These higher yields enhance the international appeal of U.S. Treasuries. To buy these securities, investors overseas need to trade in their local currencies for dollars. This additional demand can lead to U.S. dollar appreciation, which makes U.S. goods and services more expensive overseas, reducing foreign demand and potentially acting like a brake on U.S. growth.
From this perspective, it's not surprising that the Fed is moving so slowly toward raising rates, and probably looking for the perfect moment before doing so. One of the things we think the Fed would like the least—and which would hurt its credibility the most—would be to raise rates only to have to lower them all over again a few months down the road if the U.S. economy stumbled. We think that this makes it even more possible for short-term rates to stay lower for longer.
Although economies in Japan, Europe, and other developed overseas countries are still somewhat rocky, U.S. fundamentals seem reasonably sound.
With this improbable backdrop in mind, what do we see in store for the fixed income market over the near-term? Although economies in Japan, Europe, and other developed overseas countries are still somewhat rocky, U.S. economic fundamentals seem reasonably sound. Yet with the Fed highly sensitized to even small data changes, it's possible that disappointing numbers just prior to a policy meeting could derail any plans the Fed might have to raise rates. In addition, even though the Fed doesn't explicitly say much about stocks, a spike in volatility like the one we witnessed in late June after Brexit might keep the Fed on hold for longer. In our view, this all means that the Fed has much to consider, and that it may not fully commit to raising rates until it's convinced that such a move poses minimal risks.
In our view, this all means that the Fed has much to consider, and that it may not fully commit to raising rates until it's convinced that such a move poses minimal risks.
So what are the key takeaways for investors? Namely, that improbable doesn't mean impossible, so maintaining a well-diversified portfolio always makes good sense. We believe that a well-diversified portfolio includes an allocation to fixed income, and U.S. Treasuries in particular. These securities can help to balance the equity portion of your portfolio when it's most in need of support, and if you wait until an improbable market event occurs to diversify properly, you may miss out on some of the potential benefits. Moreover, in the current environment, bond yields could potentially stay low for much longer than previously anticipated, and we think this is particularly true for U.S. Treasuries. In short, fixed income is just as important now as ever!
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Brett Wander Chief Investment Officer (Fixed Income) of Charles Schwab Investment Management Inc. (CSIM), a subsidiary of The Charles Schwab Corporation. Wander joined CSIM in 2011 and is responsible for all aspects of the firm's fixed income and money market portfolios, leading a team of more than a dozen investment professionals. Over his more than 20 years of investment management experience, Wander has been intimately involved in the design, development, and oversight of a wide range of active, indexed, and alternative fixed income strategies. His expertise spans a wide range of global and domestic markets and sectors. He is a frequent industry speaker, presenting at conferences and in various media forums. He has taught MBA-level investment courses at the University of Southern California. Wander earned an MBA from the University of Chicago and a BS in system science engineering from the University of California, Los Angeles. He is a Chartered Financial Analyst® charterholder.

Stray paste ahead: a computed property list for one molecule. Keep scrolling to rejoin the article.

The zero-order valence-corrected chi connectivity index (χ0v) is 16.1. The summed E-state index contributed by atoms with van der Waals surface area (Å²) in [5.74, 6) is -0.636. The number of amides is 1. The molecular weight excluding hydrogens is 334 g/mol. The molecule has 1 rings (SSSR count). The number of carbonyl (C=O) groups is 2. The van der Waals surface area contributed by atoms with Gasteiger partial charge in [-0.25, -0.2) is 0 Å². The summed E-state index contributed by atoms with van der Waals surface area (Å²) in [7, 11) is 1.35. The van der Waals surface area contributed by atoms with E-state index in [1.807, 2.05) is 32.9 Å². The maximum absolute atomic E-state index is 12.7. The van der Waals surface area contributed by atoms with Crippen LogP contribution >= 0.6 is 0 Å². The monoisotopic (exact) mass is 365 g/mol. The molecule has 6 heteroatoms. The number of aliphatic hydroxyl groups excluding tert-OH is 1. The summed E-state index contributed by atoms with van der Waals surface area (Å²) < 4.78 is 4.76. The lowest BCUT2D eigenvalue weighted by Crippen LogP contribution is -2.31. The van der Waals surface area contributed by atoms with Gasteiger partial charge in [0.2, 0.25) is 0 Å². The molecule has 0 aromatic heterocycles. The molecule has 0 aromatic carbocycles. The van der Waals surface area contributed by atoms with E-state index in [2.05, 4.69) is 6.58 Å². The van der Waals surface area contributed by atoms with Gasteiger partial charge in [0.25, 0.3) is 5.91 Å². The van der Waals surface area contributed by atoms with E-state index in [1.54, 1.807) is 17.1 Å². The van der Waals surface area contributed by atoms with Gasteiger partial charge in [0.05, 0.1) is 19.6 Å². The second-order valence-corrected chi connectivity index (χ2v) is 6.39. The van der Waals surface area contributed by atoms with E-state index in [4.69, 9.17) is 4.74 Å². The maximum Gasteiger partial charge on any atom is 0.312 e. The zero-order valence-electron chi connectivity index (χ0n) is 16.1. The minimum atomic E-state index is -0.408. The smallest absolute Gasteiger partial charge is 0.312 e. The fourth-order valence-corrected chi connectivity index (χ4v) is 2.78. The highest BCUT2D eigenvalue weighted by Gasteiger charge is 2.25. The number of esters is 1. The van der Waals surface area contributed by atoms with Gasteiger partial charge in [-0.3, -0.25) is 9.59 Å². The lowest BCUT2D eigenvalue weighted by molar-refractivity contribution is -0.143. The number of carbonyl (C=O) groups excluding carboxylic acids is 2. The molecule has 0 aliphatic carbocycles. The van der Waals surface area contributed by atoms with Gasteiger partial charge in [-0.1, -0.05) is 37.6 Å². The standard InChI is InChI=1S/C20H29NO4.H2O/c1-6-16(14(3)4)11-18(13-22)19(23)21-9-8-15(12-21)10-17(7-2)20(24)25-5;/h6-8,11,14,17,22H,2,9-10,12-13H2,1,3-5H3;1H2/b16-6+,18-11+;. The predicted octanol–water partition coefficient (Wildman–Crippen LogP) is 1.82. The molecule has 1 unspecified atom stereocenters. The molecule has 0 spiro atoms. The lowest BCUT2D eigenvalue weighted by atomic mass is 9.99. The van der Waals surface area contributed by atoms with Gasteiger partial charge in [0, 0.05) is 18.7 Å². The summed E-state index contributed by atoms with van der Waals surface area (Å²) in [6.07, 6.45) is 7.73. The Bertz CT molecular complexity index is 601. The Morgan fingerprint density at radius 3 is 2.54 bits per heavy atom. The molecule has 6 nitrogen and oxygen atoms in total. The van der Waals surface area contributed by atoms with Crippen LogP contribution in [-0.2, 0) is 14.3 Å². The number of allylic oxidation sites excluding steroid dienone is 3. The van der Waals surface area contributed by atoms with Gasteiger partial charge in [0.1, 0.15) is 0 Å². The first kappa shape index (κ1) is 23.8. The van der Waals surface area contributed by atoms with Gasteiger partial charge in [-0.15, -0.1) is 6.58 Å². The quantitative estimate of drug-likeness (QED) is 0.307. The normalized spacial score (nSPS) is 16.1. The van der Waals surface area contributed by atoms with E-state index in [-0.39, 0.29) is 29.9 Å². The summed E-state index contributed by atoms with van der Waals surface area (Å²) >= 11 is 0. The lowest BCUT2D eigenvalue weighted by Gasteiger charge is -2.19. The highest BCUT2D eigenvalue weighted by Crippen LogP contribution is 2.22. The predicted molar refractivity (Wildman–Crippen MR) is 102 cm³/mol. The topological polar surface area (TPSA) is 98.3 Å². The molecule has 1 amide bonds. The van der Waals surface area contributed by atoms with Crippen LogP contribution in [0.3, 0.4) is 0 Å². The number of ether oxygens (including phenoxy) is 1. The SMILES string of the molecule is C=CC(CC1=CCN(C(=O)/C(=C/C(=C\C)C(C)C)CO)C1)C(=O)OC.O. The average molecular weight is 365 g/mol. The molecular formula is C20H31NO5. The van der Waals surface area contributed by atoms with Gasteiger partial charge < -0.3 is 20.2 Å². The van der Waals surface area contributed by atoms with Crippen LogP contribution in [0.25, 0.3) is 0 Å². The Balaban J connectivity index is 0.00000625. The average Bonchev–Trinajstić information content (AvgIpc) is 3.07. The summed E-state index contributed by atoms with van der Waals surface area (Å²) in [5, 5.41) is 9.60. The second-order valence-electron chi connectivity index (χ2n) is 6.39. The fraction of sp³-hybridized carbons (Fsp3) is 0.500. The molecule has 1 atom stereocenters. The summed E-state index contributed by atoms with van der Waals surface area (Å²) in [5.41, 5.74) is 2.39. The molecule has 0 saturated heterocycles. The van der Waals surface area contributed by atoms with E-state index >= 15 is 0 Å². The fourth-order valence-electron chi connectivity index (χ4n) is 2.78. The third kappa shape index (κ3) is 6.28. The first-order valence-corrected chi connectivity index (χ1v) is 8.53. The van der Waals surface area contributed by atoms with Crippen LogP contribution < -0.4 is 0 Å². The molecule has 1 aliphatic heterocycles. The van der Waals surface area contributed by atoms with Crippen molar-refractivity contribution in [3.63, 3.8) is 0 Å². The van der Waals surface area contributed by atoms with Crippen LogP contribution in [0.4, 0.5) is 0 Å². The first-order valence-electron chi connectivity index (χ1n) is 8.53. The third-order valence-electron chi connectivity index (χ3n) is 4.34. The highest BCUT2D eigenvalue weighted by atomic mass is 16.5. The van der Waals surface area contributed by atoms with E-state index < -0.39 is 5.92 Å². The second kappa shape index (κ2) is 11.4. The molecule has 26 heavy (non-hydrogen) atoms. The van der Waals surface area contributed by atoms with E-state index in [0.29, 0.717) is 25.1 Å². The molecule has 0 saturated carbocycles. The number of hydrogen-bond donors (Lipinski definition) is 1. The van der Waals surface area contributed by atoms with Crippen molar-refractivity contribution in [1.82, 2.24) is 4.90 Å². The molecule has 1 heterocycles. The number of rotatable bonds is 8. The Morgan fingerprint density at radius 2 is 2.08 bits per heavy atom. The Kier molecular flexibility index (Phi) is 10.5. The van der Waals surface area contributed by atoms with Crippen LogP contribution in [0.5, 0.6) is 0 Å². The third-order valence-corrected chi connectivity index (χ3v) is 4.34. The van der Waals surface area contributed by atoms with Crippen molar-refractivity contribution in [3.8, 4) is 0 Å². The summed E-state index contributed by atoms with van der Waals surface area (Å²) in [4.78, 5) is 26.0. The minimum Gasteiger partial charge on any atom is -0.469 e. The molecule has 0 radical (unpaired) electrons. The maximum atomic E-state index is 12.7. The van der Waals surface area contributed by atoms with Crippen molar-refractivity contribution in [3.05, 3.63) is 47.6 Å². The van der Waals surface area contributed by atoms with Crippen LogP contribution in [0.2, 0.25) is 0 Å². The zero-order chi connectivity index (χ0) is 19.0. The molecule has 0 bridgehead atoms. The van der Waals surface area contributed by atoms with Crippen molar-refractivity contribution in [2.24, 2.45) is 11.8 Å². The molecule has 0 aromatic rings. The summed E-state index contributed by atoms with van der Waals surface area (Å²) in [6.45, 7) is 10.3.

Past performance is no guarantee of future results.
The opinions expressed are not intended to serve as investment advice, a recommendation, offer, or solicitation to buy or sell any securities, or recommendation regarding specific investment strategies. Information and data provided have been obtained from sources deemed reliable, but are not guaranteed. Charles Schwab Investment Management makes no representation about the accuracy of the information contained herein, or its appropriateness for any given situation.
Some of the statements in this document may be forward looking and contain certain risks and uncertainties.
The views expressed are those of Brett Wander and are subject to change without notice based on economic, market, and other conditions.
Fixed income securities are subject to increased loss of principal during periods of rising interest rates. Fixed income investments are subject to various other risks including changes in credit quality, market valuations, liquidity, prepayments, early redemption, corporate events, tax ramifications, and other factors.
Diversification strategies do not ensure a profit and do not protect against losses in declining markets.